US to raise super-soldiers with 'exoskeletons'

US to raise super-soldiers with 'exoskeletons'
Keith Maxwell, Senior Product Manager of Exoskeleton Technologies at Lockheed Martin, wears an Exoskeleton during a demonstration. Reuters
SHARE

Washington: The US Army is investing millions of dollars in experimental exoskeleton technology to make soldiers stronger and more resilient, in what experts say is part of a broader push into advanced gear to equip a new generation of "super-soldiers."

The technology is being developed by Lockheed Martin Corp with a license from Canada-based B-TEMIA, which first developed the exoskeletons to help people with mobility difficulties stemming from medical ailments like multiple sclerosis and severe osteoarthritis.

US to raise super-soldiers with 'exoskeletons'
Keith Maxwell, Senior Product Manager of Exoskeleton Technologies at Lockheed Martin, right, speaks alongside Paul Scharre, Senior Fellow and Director of the Technology and National Security Program at the Center for a New American Security. Reuters

Worn over a pair of pants, the battery-operated exoskeleton uses a suite of sensors, artificial intelligence and other technology to aid natural movements.

For the US military, the appeal of such technology is clear: Soldiers now deploy into war zones bogged down by heavy but critical gear like body armor, night-vision goggles and advanced radios. Altogether, that can weigh anywhere from 90 to 140 pounds (40-64 kg), when the recommended limit is just 50 pounds (23 kg).

"That means when people do show up to the fight, they're fatigued," said Paul Scharre at the Center for a New American Security (CNAS), who helped lead a series of studies on exoskeletons and other advanced gear.

US to raise super-soldiers with 'exoskeletons'

"The fundamental challenge we're facing with infantry troops is they're carrying too much weight."

Lockheed Martin said on Thursday it won a $6.9 million award from the US Army Natick Soldier Research, Development and Engineering Center to research and develop the exoskeleton, called ONYX, under a two-year, sole-source agreement.

Keith Maxwell, the exoskeleton technologies manager at Lockheed Martin Missiles and Fire Control, said people in his company's trials who wore the exoskeletons showed far more endurance.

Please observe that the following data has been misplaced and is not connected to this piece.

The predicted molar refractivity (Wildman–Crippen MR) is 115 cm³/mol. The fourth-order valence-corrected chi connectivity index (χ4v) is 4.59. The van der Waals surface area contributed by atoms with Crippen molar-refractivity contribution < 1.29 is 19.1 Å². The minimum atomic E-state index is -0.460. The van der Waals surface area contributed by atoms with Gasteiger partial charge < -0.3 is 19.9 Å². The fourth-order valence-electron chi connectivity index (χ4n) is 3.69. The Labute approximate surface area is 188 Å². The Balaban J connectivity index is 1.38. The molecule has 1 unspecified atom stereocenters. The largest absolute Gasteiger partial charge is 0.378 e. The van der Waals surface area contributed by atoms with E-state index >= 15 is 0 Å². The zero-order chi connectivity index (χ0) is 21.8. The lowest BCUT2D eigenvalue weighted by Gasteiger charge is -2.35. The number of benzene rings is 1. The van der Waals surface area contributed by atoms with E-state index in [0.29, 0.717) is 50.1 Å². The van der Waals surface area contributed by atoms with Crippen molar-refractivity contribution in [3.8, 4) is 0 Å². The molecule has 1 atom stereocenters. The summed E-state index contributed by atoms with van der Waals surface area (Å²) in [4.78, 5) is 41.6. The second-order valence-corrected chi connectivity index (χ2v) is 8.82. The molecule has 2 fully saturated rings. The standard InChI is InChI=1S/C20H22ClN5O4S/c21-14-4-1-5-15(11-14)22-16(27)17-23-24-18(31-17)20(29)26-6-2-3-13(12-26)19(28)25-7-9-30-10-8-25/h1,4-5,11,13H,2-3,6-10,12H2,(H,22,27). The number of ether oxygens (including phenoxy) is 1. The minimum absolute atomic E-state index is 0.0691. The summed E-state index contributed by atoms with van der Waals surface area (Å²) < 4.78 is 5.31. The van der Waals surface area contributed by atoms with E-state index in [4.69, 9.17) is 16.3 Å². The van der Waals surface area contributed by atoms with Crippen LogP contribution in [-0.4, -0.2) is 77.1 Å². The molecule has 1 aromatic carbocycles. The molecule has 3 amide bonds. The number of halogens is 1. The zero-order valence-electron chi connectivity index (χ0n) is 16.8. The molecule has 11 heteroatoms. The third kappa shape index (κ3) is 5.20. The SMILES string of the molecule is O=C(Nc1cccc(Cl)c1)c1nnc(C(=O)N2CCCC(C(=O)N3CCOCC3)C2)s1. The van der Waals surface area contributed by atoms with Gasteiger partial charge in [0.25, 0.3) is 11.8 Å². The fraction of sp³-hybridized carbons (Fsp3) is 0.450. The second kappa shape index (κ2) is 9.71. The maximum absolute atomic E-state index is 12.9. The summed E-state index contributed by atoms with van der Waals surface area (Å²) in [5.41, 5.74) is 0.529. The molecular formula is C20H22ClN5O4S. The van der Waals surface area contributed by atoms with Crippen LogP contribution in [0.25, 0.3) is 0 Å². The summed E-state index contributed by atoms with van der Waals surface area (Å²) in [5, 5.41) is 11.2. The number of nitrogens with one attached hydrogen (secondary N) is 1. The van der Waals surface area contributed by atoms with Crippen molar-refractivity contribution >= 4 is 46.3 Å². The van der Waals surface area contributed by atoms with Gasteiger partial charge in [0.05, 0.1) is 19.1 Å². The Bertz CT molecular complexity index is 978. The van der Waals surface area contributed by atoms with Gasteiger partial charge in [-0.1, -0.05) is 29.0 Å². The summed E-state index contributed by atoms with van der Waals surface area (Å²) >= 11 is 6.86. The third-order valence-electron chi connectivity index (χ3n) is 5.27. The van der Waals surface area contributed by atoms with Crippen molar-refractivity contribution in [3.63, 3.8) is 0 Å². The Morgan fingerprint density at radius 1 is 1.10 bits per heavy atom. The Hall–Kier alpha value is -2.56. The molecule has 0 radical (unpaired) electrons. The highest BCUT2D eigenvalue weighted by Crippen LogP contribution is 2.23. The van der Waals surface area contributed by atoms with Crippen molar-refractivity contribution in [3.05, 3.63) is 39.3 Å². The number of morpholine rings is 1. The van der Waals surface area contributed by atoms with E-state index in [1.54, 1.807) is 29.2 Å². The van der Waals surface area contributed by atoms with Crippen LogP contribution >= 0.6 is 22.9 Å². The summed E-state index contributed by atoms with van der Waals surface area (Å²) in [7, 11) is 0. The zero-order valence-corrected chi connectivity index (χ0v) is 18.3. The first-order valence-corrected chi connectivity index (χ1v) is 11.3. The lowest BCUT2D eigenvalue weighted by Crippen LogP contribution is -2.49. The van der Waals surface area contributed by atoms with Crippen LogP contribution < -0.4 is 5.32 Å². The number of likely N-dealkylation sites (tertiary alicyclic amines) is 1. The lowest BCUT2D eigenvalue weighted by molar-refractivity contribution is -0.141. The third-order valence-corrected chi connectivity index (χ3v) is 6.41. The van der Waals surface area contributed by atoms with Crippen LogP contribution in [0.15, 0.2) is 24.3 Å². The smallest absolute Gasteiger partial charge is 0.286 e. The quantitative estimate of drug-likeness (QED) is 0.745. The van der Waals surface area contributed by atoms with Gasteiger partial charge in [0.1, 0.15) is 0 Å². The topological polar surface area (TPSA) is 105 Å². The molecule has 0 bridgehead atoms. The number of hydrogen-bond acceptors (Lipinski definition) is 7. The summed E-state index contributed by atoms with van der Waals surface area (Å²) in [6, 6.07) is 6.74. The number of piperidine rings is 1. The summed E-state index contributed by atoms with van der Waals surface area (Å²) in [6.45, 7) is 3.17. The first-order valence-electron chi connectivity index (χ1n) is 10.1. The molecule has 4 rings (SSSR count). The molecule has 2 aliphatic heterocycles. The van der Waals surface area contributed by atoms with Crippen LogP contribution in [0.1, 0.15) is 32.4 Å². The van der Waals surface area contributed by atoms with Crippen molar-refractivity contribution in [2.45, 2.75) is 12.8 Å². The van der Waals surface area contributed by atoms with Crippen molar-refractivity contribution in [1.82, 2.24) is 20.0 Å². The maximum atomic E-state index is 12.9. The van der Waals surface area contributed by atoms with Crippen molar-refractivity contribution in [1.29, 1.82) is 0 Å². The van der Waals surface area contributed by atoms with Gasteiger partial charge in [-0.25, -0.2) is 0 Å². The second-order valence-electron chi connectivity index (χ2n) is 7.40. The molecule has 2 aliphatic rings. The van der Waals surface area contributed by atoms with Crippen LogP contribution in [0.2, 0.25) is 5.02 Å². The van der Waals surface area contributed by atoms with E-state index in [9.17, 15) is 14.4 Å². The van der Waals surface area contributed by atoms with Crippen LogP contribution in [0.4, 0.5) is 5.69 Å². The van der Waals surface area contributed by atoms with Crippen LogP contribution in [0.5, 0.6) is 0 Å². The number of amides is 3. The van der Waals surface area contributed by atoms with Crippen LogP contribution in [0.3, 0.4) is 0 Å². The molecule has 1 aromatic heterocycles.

"You get to the fight fresh. You're not worn out," Maxwell said.

super-soldier2

Maxwell, who demonstrated a prototype, said each exoskelelton was expected to cost in the tens of thousands of dollars.

B-TEMIA's medically focused system, called Keeogo, is sold in Canada for about C$39,000 ($30,000), company spokeswoman Pamela Borges said.

The United States is not the only country looking at exoskeleton technology.

US to raise super-soldiers with 'exoskeletons'

Samuel Bendett at the Center for Naval Analyses, a federally funded US research and development center, said Russia and China were also investing in exoskeleton technologies, "in parallel" to the US advances.

Russia, in particular, was working on several versions of exoskeletons, including one that it tested recently in Syria, Bendett said.

The CNAS analysis of the exoskeleton was part of a larger look by the Washington-based think tank at next-generation technologies that can aid soldiers, from better helmets to shield them from blast injuries to the introduction of robotic "teammates" to help resupply them in war zones.

Read more World news

MORE IN WORLD
SHOW MORE
The comments posted here/below/in the given space are not on behalf of Onmanorama. The person posting the comment will be in sole ownership of its responsibility. According to the central government's IT rules, obscene or offensive statement made against a person, religion, community or nation is a punishable offense, and legal action would be taken against people who indulge in such activities.